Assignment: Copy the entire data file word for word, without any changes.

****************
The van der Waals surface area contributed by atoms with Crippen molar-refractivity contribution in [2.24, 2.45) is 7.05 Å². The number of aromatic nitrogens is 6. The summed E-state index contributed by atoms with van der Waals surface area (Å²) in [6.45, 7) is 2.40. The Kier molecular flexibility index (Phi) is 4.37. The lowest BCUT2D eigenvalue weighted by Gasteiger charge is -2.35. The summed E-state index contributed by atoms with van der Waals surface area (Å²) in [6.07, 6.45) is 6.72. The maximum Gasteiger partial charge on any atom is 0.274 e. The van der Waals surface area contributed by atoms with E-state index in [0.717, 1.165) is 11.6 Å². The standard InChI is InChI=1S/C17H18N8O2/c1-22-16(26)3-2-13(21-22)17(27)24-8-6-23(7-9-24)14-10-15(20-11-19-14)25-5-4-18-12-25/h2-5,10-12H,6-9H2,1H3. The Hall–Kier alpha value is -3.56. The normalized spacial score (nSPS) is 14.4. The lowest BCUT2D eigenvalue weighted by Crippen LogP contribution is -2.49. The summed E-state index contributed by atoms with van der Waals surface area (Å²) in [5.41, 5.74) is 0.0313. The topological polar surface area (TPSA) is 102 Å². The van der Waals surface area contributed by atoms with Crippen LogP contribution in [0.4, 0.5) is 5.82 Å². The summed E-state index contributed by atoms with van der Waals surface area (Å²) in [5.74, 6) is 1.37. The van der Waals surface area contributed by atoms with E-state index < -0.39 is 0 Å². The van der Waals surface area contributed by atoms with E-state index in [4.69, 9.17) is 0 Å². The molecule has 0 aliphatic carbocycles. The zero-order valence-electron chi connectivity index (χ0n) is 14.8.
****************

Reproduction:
The van der Waals surface area contributed by atoms with Crippen molar-refractivity contribution in [2.24, 2.45) is 7.05 Å². The number of aromatic nitrogens is 6. The summed E-state index contributed by atoms with van der Waals surface area (Å²) in [6.45, 7) is 2.40. The Kier molecular flexibility index (Phi) is 4.37. The lowest BCUT2D eigenvalue weighted by Gasteiger charge is -2.35. The summed E-state index contributed by atoms with van der Waals surface area (Å²) in [6.07, 6.45) is 6.72. The maximum Gasteiger partial charge on any atom is 0.274 e. The van der Waals surface area contributed by atoms with E-state index in [0.717, 1.165) is 11.6 Å². The standard InChI is InChI=1S/C17H18N8O2/c1-22-16(26)3-2-13(21-22)17(27)24-8-6-23(7-9-24)14-10-15(20-11-19-14)25-5-4-18-12-25/h2-5,10-12H,6-9H2,1H3. The Hall–Kier alpha value is -3.56. The normalized spacial score (nSPS) is 14.4. The lowest BCUT2D eigenvalue weighted by Crippen LogP contribution is -2.49. The summed E-state index contributed by atoms with van der Waals surface area (Å²) in [5.41, 5.74) is 0.0313. The topological polar surface area (TPSA) is 102 Å². The van der Waals surface area contributed by atoms with Crippen LogP contribution in [0.4, 0.5) is 5.82 Å². The summed E-state index contributed by atoms with van der Waals surface area (Å²) in [5.74, 6) is 1.37. The van der Waals surface area contributed by atoms with E-state index < -0.39 is 0 Å². The van der Waals surface area contributed by atoms with E-state index in [4.69, 9.17) is 0 Å². The molecule has 0 aliphatic carbocycles. The zero-order valence-electron chi connectivity index (χ0n) is 14.8.